It’s difficult to know who to back in next month’s UK elections. Europe is a major issue which the most normally sensible parties, or at least the parties who the public normally consider to be the more sensible,  have largely chosen to ignore  in the run up. The events in the eurozone are highly significant, in particular the Greek crisis,  yet those in the most pro-EU parties don’t want to talk about them at all.

There’s next to nothing about it on Labour’s main website, Labourlist, for example.

Funny that!  Those who believe in a united Europe, as many of our more ardent EU advocates clearly do, should feel as strongly about unemployed young people in Spain or poverty in Greece as about hardship in the UK.  Yet, if they ever remember to make a critical comment, it is not because they wish to change anything. The just expired Parliament has seen a complete absence of Labour opposition to any new laws or powers for the EU.

If the UK today had 50% youth unemployment as the south of Euroland currently suffers, Labour would never let us all hear the end of it – and rightly so. If the UK had Greek levels of unemployment, and a Greek cost of living crisis which has depressed average real incomes by almost a quarter since 2007, again we would not hear the end of it, as Labour would rightly think it completely unacceptable. So why is it that these people who believe in pan European solidarity have nothing to say about the scandal of poverty and joblessness in large chunks of Euroland? Why are they not insisting on new policies for the EU?

The situation is far from ideal but it’s probably best to vote for the party who you feel will produce the best recovery. The recovery, when it happens, will fix all deficit problems. Firstly a healthy economy will mean increased taxation revenue. Secondly, if the economy is healthy no-one is going to worry about debts and deficit anyway. The US$ is surging at present as investors buy up $ securities. Are they worried about a $17 trillion (or is it $18 trillion by now?) debt?

I don’t think so. There are those in the USA who can’t make head nor tail of it all and are pushing for a balanced budget. I can’t see them getting anywhere but heaven help us all if they do!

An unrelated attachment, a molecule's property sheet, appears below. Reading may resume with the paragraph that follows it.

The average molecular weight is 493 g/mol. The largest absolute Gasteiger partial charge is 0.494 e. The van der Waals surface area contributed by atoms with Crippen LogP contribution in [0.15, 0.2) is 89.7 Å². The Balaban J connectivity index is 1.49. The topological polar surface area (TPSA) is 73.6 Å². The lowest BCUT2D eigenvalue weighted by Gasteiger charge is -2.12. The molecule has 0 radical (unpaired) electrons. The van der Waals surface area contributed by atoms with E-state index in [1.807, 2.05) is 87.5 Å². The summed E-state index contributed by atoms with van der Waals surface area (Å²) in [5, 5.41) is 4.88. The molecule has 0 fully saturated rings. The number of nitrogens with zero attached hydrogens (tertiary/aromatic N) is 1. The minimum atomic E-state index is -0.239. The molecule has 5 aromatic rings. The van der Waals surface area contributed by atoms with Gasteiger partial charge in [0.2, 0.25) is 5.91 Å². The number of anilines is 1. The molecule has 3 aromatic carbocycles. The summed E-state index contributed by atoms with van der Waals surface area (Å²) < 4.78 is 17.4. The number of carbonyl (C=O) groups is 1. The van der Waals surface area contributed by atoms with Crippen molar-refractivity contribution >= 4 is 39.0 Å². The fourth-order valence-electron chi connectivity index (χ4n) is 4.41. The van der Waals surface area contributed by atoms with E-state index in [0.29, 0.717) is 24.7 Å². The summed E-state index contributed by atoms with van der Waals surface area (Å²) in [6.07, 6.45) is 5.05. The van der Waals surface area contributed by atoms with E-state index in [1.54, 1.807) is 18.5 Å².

Can commercial banks create money out of thin air? (2)

Since my first posting on this topic it has occurred to me that each bank behaves exactly like a government with a fixed rate currency to support. That was the situation with most countries up until the 1970’s when national currencies were fixed against the US$. In the UK I remember the rates were around  $2.40 to £1.00 in the final days of a fixed exchange rate.

The UK government could print, or create, as many £ as it liked but it had to have a sufficiently good financial base to support that rate. If the reserves dropped too low then the currency speculators would take positions against the pound bringing it under downward pressure.

How does that work with a bank? Well for a start we know that the neo-classical multiplier  doesn’t fit the observable facts so we can forget all reference to that theory. There are those who claim that banks can create their own money without limit. That seems to be going much too far in the opposite direction. If they could really do that they could grow without limit, and never ever fail or fall into bankruptcy.

What could be a better theory? If I look in my bank account I can see, say $2000. but are they really dinky-di Australian dollars?  Sure I can put my card into the ATM and out do pop the genuine article. But what about the rest? I would argue these Commonwealth Bank IOUs  are actually Commonwealth Bank Australian dollars – which can be considered a sub-currency. The Commonwealth Bank can create, in theory, as many of these as they like, by keystoke. However they can’t overdo it. They can’t create CBA_A$ without limit. They do have to maintain the confidence of the market that they are have enough reserves to maintain their peg to the Australian dollar. So, the more they lend, the more reserves (or capital base) they need to do this.

Of course it’s the same story with all the other Australian banks. There are ANZ_A$ , Westpac_A$ etc. Providing all these banks are in good financial shape,  there is no effective difference between their IOUs or sub-currencies and and the Reserve Bank of Australia issued currency. But if any of these banks ever fell into difficulty that link could be broken and some deposit holders could find they lose part of their savings.

This theory is consistent with the observation that QE doesn’t work in the way intended. Once the bank has decided what reserves it needs it doesn’t make any difference whether they are in bonds or cash. It won’t change the bank’s lending practice.

I haven’t seen anyone else make this observation so it is possible there is a flaw in the theory. Any comments either for or against are welcome.

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The previous posting on this subject generated quite a bit of heat. The line I’m advocating didn’t go down well with those who were of the opinion that commercial bank lending goes much further.   That is a pity because I would say they, like the proponents of MMT, are motivated to have a better functioning economy, and do advocate full reserve banking as a key policy towards this end.

I’m not sure that FRB is necessary but, if it is, then it should only be done with a a full understanding of the issues involved. Goodwill isn’t enough.  Changing things and hoping for the best isn’t ever going to work. The basic theory needs to be right.
I’d make the same argument to people like Russell Brandt who argue for revolutionary change. OK, so we have a revolution, and then what?